(D.C. Civil No. 31-1971). APPEAL FROM THE DISTRICT COURT OF THE VIRGIN ISLANDS DIVISION OF ST. CROIX, CHRISTIANSTED JURISDICTION.
Kalodner, Adams and Rosenn, Circuit Judges.
Does Virgin Islands' public policy preclude recognition of a common law marriage entered into by Virgin Islands domiciliaries in a state where such a marriage is valid?
That is the primary question, of first impression, presented by this appeal.
The District Court of the Virgin Islands answered it in the negative in awarding a decree of divorce to the appellee Ethyle Bloch from the appellant Harold N. Bloch on the ground of incompatibility of temperament.
A second question presented is whether the District Court was "clearly erroneous" in its fact-finding that the Blochs had entered into a common law marriage during a visit they had made to Florida in October 1965.*fn1 It may be noted, parenthetically, that the appellant does not challenge the District Court's determination as to incompatibility.
These background facts are undisputed:
The Blochs are residents and domiciliaries of Christiansted, St. Croix, Virgin Islands. In 1962 they commenced living together under one roof, sharing bed and board. A son was born to them in February 1963. From the beginning of their 1962 relationship until the institution of the divorce proceedings in 1971, they held themselves out in the community as husband and wife. In October 1965 they paid a visit to Mrs. Bloch's father in Miami Beach, Florida. They spent the first night of that visit in her father's home, and the next two or three days in a Miami Beach hotel where they registered as husband and wife. Prior to the Florida visit, the appellant purchased and gave the appellee a wedding ring which she thereafter wore on the appropriate finger.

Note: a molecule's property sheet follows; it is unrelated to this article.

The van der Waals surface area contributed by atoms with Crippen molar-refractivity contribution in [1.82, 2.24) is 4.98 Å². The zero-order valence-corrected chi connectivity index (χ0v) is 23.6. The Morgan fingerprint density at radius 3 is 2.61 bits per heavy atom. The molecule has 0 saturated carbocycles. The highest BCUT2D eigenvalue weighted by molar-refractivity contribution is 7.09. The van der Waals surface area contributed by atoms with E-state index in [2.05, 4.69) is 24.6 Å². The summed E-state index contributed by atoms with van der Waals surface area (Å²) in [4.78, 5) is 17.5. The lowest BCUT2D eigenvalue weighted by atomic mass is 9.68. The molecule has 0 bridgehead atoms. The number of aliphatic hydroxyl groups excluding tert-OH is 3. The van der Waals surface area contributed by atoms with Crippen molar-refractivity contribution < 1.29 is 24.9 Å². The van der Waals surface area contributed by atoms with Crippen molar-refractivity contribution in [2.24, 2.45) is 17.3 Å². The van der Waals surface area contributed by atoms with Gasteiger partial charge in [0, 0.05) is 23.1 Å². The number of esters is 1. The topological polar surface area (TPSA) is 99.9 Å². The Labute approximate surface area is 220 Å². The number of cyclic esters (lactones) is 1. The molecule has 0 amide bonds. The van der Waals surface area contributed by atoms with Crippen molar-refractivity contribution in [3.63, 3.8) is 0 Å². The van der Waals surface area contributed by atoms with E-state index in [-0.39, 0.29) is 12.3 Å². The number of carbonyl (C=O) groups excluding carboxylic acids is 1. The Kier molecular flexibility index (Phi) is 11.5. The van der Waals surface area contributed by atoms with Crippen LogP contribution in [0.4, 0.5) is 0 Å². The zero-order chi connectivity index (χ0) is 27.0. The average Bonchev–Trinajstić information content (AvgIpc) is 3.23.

The divorce proceedings developed only one critical fact issue, viz., whether the Blochs, during their Florida visit, had entered into a common law marriage, in consonance with then prevailing Florida law,*fn2 by the exchange of vows. The appellee testified they had exchanged vows and the appellant denied it. The District Court resolved the conflict in the testimony in favor of the appellee. In doing so it stated that it found the appellee's "demeanor as a witness was the more forthright by far," and that "she impressed on the witness stand as being earnest and truthful."
Rule 52(a), F.R.Civ.P., commands that where a trial is had to the court its "findings of fact shall not be set aside unless clearly erroneous, and due regard shall be given to the opportunity of the trial court to judge of the credibility of the witnesses."
It is settled that Rule 52(a) governs appellate review of a fact-finding of a trial court, and that under it, such a finding, when supported by evidence, can be found to be "clearly erroneous" only when the appellate court, upon review of all the evidence, "'is left with the definite and firm conviction that a mistake has been committed.'" McAllister v. United States, 348 U.S. 19, 20, 99 L. Ed. 20, 75 S. Ct. 6 (1954), quoting from United States v. United States Gypsum Co., 333 U.S. 364, 395, 92 L. Ed. 746, 68 S. Ct. 525 (1948).
Speaking for this Court, Judge Aldisert recently spelled out the sweep of appellate review of fact-findings made ...